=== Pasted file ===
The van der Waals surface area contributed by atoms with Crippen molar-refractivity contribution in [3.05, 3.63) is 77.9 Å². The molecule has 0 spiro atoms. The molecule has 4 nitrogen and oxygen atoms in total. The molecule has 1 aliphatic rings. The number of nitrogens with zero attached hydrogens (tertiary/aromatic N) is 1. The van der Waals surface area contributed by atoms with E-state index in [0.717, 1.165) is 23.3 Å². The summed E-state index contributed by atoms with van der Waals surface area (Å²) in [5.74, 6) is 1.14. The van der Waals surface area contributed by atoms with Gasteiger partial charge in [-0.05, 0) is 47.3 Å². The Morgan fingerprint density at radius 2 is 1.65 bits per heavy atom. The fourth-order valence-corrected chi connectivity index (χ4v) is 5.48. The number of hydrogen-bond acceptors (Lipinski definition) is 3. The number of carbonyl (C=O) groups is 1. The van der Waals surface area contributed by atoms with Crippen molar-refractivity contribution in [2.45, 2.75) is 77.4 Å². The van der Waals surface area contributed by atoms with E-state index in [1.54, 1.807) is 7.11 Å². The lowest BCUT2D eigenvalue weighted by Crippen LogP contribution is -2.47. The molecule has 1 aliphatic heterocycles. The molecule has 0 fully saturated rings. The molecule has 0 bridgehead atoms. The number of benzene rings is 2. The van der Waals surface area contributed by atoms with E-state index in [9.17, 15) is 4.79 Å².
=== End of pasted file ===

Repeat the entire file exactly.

The van der Waals surface area contributed by atoms with Crippen molar-refractivity contribution in [3.05, 3.63) is 77.9 Å². The molecule has 0 spiro atoms. The molecule has 4 nitrogen and oxygen atoms in total. The molecule has 1 aliphatic rings. The number of nitrogens with zero attached hydrogens (tertiary/aromatic N) is 1. The van der Waals surface area contributed by atoms with E-state index in [0.717, 1.165) is 23.3 Å². The summed E-state index contributed by atoms with van der Waals surface area (Å²) in [5.74, 6) is 1.14. The van der Waals surface area contributed by atoms with Gasteiger partial charge in [-0.05, 0) is 47.3 Å². The Morgan fingerprint density at radius 2 is 1.65 bits per heavy atom. The fourth-order valence-corrected chi connectivity index (χ4v) is 5.48. The number of hydrogen-bond acceptors (Lipinski definition) is 3. The number of carbonyl (C=O) groups is 1. The van der Waals surface area contributed by atoms with Crippen molar-refractivity contribution in [2.45, 2.75) is 77.4 Å². The van der Waals surface area contributed by atoms with E-state index in [1.54, 1.807) is 7.11 Å². The lowest BCUT2D eigenvalue weighted by Crippen LogP contribution is -2.47. The molecule has 1 aliphatic heterocycles. The molecule has 0 fully saturated rings. The molecule has 0 bridgehead atoms. The number of benzene rings is 2. The van der Waals surface area contributed by atoms with E-state index in [9.17, 15) is 4.79 Å².